Chester Arthur Burnett, or Howlin’ Wolf as he is more commonly known is one of the Chicago Blues greats. Born in White Station, Mississippi in 1910, he became a legend in his own lifetime. Wolf was an imposing figure, 191cm tall and weighing 275 pounds, his voice was once described as sounding as if ‘he had looked inside the gates of hell and lived to tell the tale’.
Howlin’ Wolf started playing guitar in 1930 after meeting delta blues legend, Charlie Patton. Patton would not only teach Wolf the guitar but also inspire the showman within him. Speaking about Patton, Wolf said:
“When he played his guitar, he would turn it over backwards and forwards, and throw it around over his shoulders, between his legs, throw it up in the sky”
This showmanship would stay with Howlin’ Wolf throughout his career. Even when sat down he could captivate an audience and with a stern look, keep his band in line.
During the 1930s, Wolf played mostly as a solo performer. He played alongside musicians such as Johnny Shines, Robert Johnson and Son House, playing harmonica and a primitive electric guitar. In 1948, Wolf formed a band, they would receive airplay in West Memphis on KWEM radio station and start to garner a local following.
In 1951, Sam Phillips recorded a session with Howlin’ Wolf at his Memphis Recording Service, the studio where a young Elvis Presley recorded early material. This boosted Wolf’s profile and he released singles on both Chess Records and RMP Records.
Howlin’ Wolf relocated to Chicago once a contract was secured with Chess Records and put together a new band. While in Chicago, Wolf persuaded guitarist, Hubert Sumlin to relocate to with him and he stayed a permanent member of Wolf’s band until the end. Sumlin’s unique style of playing perfectly complimented Howlin’ Wolf’s voice and helped define what would be known as the Chicago Blues sound.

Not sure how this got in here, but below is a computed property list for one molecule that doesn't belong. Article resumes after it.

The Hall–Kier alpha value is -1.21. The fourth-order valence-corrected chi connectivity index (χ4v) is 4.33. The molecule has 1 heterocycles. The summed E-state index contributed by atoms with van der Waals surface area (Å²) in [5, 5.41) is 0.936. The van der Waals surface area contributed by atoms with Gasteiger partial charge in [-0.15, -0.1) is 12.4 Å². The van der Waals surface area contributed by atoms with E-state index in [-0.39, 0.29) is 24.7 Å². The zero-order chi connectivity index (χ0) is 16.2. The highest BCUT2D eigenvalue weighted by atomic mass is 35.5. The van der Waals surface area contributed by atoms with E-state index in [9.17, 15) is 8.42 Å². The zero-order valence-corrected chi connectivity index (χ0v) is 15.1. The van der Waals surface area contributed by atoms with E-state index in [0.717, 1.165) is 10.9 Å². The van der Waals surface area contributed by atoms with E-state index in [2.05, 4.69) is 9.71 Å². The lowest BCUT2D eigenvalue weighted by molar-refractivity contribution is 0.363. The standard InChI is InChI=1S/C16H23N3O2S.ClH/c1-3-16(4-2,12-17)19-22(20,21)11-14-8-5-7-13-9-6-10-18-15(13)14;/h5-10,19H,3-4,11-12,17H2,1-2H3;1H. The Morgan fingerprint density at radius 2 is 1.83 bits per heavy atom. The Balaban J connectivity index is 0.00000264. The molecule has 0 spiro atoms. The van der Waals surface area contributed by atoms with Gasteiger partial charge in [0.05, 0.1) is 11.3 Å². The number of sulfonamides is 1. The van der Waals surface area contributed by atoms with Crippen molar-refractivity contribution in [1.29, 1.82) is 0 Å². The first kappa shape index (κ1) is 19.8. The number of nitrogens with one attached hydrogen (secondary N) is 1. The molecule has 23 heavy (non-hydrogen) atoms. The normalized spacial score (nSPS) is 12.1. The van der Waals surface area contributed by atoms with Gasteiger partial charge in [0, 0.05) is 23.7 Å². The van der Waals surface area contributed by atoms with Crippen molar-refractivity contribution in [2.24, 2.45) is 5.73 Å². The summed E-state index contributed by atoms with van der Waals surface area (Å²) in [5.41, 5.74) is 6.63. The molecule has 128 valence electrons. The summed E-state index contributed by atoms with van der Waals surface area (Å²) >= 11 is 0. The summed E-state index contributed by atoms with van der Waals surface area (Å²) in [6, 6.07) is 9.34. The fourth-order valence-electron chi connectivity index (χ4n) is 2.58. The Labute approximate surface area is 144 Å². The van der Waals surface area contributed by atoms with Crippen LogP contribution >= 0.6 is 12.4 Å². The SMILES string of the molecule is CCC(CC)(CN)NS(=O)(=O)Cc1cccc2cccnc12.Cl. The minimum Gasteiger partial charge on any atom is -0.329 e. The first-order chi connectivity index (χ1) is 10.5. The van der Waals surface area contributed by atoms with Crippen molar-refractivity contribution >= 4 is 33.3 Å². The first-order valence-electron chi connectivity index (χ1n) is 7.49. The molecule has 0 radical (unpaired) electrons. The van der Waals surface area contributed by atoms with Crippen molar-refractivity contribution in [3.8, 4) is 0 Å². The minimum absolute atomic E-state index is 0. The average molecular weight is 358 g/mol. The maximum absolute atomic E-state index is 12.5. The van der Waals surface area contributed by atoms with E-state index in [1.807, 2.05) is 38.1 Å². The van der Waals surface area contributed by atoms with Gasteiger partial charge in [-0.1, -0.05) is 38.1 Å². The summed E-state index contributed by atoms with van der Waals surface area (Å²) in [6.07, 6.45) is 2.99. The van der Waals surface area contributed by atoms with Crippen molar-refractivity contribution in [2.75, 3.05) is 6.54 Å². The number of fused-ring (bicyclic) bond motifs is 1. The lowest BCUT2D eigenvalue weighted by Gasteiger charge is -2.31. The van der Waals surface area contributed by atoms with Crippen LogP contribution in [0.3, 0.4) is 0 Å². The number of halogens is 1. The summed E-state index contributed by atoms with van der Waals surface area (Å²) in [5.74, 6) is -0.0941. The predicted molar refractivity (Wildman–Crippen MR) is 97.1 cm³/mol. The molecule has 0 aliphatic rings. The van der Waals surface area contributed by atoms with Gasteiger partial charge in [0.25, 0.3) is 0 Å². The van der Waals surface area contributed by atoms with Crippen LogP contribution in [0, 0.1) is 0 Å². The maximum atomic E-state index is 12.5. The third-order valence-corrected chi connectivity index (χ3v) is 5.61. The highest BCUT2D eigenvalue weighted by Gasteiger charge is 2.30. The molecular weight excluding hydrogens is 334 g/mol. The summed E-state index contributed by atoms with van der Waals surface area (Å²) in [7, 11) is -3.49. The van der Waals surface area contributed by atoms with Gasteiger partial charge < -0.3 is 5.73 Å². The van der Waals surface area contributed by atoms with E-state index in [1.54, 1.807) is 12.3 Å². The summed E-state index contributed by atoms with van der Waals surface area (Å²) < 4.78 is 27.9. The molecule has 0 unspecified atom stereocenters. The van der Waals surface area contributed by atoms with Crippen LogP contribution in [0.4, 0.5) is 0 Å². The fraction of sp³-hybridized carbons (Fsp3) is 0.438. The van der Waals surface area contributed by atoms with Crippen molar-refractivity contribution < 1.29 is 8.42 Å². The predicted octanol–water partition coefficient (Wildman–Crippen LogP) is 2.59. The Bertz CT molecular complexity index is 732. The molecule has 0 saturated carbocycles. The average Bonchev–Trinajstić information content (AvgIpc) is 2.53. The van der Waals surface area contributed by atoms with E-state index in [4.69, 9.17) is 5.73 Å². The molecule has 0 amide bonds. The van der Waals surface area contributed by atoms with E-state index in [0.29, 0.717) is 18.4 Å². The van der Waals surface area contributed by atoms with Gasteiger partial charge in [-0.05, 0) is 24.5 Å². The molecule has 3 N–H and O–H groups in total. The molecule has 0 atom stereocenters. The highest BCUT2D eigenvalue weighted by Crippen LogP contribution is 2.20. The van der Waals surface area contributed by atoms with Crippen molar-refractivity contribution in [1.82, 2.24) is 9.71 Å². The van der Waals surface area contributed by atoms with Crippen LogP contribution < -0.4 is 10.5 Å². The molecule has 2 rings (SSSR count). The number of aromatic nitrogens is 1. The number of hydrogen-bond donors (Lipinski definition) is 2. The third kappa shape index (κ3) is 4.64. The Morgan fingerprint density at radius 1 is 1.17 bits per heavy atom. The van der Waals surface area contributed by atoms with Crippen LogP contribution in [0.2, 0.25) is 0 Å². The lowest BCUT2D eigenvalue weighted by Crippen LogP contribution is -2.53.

During the folk and blues revival of the 1960s, Howlin’ Wolf would gain a new audience of fans, many of these would be at the other side of the Atlantic, in England. Wolf inspired bands such as Cream, John Mayall’s Blues Breakers and Fleetwood Mac and toured Europe in 1964. Due to the insistence of The Rolling Stones, Howlin’ Wolf appeared on the television program, Shindig! The Stones had recorded a Holwin’ Wolf song, Little Red Rooster and wanted to pay their debts to a musician they admired. It’s great to watch an awe-struck Brian Jones mesmerised by his idol.
Unlike other blues artists of the time, Wolf was financially successful and able not only to pay his band a healthy salary but also included benefits such as health insurance.
During the late 1960s, Wolf’s health began to deteriorate. He had suffered several heart attacks and had bruised kidneys as a result of a car accident in 1970. Due to ill health Wolf would begin to limit his set time to only six songs per concert.
Howlin’ Wolf died on 10th January, 1976 due to complications during kidney surgery. He is buried in Oakridge Cemetary, outside of Chicago. He has not only left us a powerful body of work but continues to inspire musicians and performers the world over. Nobody has ever sounded like him and chances are they never will. To listen to the man at his best, I would recommend listening to ‘Moanin’ at Midnight’ and ‘Smokestack Lightin’. His hoarse baritone never sounded so good.